Sage focaccia is topped with fresh sage leaves that bake up to a deliciously crisp topping on this chewy no-knead bread. Slice it up as an appetizer or serve make it part of a healthy Mediterranean meal.
sage focaccia bread
Have you ever had fried sage leaves? Sometimes you’ll get them in a rustic pasta dish in an Italian restaurant, or even wrapped around cheese and fried as an appetizer. If you’ve had them you know how utterly delicious they are. They’re the star of this easy to make, no-knead classic Italian bread. This is a fun recipe to serve to guests, and actually a great project to do with kids because it’s creative, and quite simple.
what you’ll need
This bread is super simple as written, and makes a great accompaniment to all kinds of meals.
- all purpose flour
- a 1/4-ounce package of active dry yeast.
- warm water activates the yeast and makes a soft dough
- salt gets mixed into the dough and sprinkled on top before baking.
- olive oil adds great richness and flavor, it’s what makes focaccia so delicious!
- fresh sage leaves are responsible for all the delicious flavor in this recipe. My garden went crazy with sage this summer, but you can definitely buy it fresh in the store, too. It’s nice to have a mix of different sized leaves so that you can nestle them together on top of the focaccia dough.
how to laminate herbs on focaccia bread
Fresh herbs and chewy, salty, olive-oil-enriched focaccia bread were made to be paired….
- Adding herbs will be the last thing you do before sliding your bread into the oven.
- After you’ve patted out your bread and added the olive oil and salt, you can arrange the herbs over the surface.
- Gently pat them down into the surface of the bread. The key is to press them lightly onto the raw dough, just until they adhere.
- Sage leaves stick relatively well to the bread, and even adhere pretty well to the bread once it’s baked and cut, but they will shrink and lift a little bit in the oven, so keep that in mind.
- Other herbs, like thyme, parsley, and chives, will work well too. Thyme and parsley leaves tend to be more delicate than sage and get a little more ‘well done’ in the oven.
the flavor of fried sage
Sage is one of the most pungent herbs, but sadly we Americans mostly know it as the musty powdered stuff we keep at the back of our pantry for our annual stuffing recipes. Fresh sage is a lovely sensual experience. Rub one of the velvety leaves between your fingers to release the aroma.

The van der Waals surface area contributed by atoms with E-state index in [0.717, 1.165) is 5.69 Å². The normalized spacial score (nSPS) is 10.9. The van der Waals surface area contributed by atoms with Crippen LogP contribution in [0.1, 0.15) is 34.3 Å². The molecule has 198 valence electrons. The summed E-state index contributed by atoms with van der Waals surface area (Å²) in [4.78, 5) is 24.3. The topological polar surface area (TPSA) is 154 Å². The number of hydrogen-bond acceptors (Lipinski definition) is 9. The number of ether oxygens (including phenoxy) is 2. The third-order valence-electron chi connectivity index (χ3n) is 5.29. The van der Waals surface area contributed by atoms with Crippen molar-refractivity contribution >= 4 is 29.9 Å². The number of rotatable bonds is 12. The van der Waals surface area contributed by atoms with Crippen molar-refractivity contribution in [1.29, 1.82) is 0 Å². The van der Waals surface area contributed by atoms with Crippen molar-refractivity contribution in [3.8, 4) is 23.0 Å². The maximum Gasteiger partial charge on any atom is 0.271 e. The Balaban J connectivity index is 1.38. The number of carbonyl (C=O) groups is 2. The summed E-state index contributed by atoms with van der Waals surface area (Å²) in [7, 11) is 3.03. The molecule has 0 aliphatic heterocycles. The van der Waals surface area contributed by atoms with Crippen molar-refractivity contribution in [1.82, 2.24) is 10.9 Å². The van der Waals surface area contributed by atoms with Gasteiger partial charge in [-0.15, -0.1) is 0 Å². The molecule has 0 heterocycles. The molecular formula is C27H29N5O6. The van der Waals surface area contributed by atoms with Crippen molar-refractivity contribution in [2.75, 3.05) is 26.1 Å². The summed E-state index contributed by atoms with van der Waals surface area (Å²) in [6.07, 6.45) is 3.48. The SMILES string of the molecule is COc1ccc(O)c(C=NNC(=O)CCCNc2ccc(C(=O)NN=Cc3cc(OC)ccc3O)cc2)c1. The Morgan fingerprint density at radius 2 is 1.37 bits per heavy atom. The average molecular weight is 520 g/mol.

Fried sage takes that experience up a notch. The flavor itself is mellowed, and the texture is shatteringly crisp. So while the sage leaves on your focaccia might lose some of their fresh green color in the oven, they’ll more than make up for it in flavor.
You can fry fresh sage leaves in a little olive oil in a skillet to use as a garnish, or eat as a snack! Heat the oil and drop in the leaves, they’ll crisp almost instantly. Drain on a paper towel and give them a shower of sea salt. Heaven.
more recipes for herb garden gluts
- Chive and Parsley Pesto
- Savory Herb Shortbread Cookies
- Chimichurri Sauce
- Fresh Mint Chip Ice Cream
- Why you should be using Tarragon!
- In a large mixing bowl, combine the yeast, salt, and warm water.
- Mix in the flour, starting with 2 cups, and then adding the rest, until a sticky, shaggy dough forms.
- Transfer to a lightly oiled bowl, cover, and allow to rise for about 1 hour, until at least doubled in size and very bubbly. Preheat oven to 400F while it is rising.
- Line a large baking sheet with parchment paper. Turn the focaccia dough onto the lined baking sheet and gently spread it out with your fingers into a large rectange or oval.
- Dipping your fingers in the olive oil, make dimples over the top of the bread, and top with a bit more flaky salt. Note: don't be shy with the olive oil, it gives the bread great flavor and creates a crunchy crust.
- Gently press the fresh sage leaves on top of the bread.
- Bake for about 25 minutes until puffed and starting to turn golden.